A Fun Workout for Fewer Calories

Framing exercise as fun led to fewer calories consumed after the workout

/ Author:  / Reviewed by: Joseph V. Madia, MD Beth Bolt, RPh

(RxWiki News) Work hard, get a reward. It’s a simple mindset that in many cases is hardwired into peoples’ brains. But that reward system may not always be a benefit to one's health.

When it comes to your workout — whether you're hitting the weights or going for a run — you may be able to maximize the benefit simply in how you approach the activity.

New research from Cornell University found that framing exercise as fun may prompt people to consume fewer calories, particularly when it comes to indulgent options like dessert.

"Treat your workout as fun to reap extra benefits."

Brian Wansink, PhD, John Dyson professor of consumer behavior at Cornell University in New York, was this study's lead author.

The researchers wanted to study the intersection of eating and exercise, specifically whether exercise affects post-workout food choices if that exercise is considered fun.

Drawing on previous psychological research, Dr. Wansink and his colleagues started with the premise that people tend to compensate for exercise with a reward, namely high-calorie food.

The 56 study participants were all female, with an average age of 44.52, and 25 of them had a body mass index (a height/weight measure of body fat) in the normal range.

From there, the researchers assigned the participants to the exact same 30-minute, 1-mile walking route but framed the activity in two different ways.

One group was told the purpose was to exercise, and they were instructed to indicate their energy level at six points along the way.

The other group was told the activity was simply to do something fun by way of listening to music and stopping at the same six points to evaluate the clarity of the tunes.

After the activity, the participants were asked to evaluate the distance they covered and how many calories they thought they burned.

Next, the study group were treated to an all-you-can-eat buffet and their portions were weighed.

The fun activity group rated the walk as more exciting, with 7.19 points out of a nine-point scale, compared with a 6.45 from the exercise group. Both groups estimated the distance and calories burned at comparable rates.

On the food portions, both groups consumed similar amounts of main-course calories — 258 calories for the fun group and 271 for the exercise group — but a distinct difference emerged in drink and dessert choices. The fun group consumed 94 calories and the exercise group, largely choosing sugary soft drinks over bottled water, ate and drank 133 calories.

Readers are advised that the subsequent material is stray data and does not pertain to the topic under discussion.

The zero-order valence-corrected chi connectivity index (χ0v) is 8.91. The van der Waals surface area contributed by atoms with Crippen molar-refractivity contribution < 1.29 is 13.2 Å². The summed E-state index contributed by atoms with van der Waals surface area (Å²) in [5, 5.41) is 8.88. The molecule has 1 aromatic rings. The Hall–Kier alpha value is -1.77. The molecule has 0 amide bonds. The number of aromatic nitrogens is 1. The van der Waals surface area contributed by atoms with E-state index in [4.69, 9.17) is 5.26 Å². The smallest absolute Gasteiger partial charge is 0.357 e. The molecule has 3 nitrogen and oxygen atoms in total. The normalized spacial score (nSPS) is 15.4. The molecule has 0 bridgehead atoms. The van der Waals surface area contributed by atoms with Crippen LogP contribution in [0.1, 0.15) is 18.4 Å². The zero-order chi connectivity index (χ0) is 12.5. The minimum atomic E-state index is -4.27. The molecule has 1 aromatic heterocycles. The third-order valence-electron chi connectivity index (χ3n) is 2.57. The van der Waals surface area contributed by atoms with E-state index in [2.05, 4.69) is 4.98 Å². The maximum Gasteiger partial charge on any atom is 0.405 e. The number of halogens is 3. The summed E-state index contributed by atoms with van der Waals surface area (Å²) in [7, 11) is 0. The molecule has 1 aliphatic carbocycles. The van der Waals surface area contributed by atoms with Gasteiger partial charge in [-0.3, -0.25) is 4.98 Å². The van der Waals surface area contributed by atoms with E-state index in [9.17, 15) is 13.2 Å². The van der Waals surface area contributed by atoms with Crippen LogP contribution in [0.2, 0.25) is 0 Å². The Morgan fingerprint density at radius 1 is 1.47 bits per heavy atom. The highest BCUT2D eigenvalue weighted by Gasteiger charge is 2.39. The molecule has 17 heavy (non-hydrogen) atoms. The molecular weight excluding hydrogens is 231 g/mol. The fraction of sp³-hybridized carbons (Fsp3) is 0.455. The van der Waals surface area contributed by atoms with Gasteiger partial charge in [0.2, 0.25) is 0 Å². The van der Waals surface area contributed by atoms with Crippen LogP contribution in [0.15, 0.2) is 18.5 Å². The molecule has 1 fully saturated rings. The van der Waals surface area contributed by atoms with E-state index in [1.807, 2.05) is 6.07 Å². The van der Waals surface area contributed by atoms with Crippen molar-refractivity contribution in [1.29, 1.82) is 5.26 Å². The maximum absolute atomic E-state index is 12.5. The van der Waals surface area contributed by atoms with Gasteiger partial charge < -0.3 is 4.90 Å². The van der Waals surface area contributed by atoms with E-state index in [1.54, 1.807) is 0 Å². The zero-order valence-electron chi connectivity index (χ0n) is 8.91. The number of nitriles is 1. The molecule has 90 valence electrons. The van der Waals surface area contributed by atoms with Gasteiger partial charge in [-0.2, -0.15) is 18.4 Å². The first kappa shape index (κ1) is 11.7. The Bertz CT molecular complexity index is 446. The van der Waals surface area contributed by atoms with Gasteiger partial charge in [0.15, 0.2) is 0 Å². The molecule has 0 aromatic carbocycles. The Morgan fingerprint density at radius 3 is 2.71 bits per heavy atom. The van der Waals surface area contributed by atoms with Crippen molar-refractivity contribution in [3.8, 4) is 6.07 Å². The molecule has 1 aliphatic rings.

"Labeling a physical activity as fun can have positive consequences in terms of subsequent food decisions," the authors wrote.

“It seems that participants were having enough fun during the walk to prevent them from compensating through extra hedonic food consumption," they wrote.

These researchers suggested that framing activity as fun could be adopted into public policy on weight issues.

"Although it is true that some people who 'exercise' believe that they have 'earned' a treat, it is also true that over time, even those who see activity as fun will experience a sense of hunger relative to the calories they burned during their activity," said Rusty Gregory, a wellness coach, personal fitness trainer and author of "Self-Care Reform: How to Discover Your Own Path to Good Health" and "Living Wheat-Free For Dummies."

"This study directly relates to the phrase, 'work up an appetite,'" Gregory told dailyRx News. "Your body seeks caloric balance when calories are expended. The opposite is also true — when you eat, your body increases it's metabolism and it burns more calories. By eating a more nutrient-dense diet you will feel more satiated and have fewer hunger sensations, even if you exercise."

This study was published online July 9 in Marketing Letters.

The authors did not disclose any conflicts of interest.

Review Date: 
July 11, 2014
Last Updated:
July 13, 2014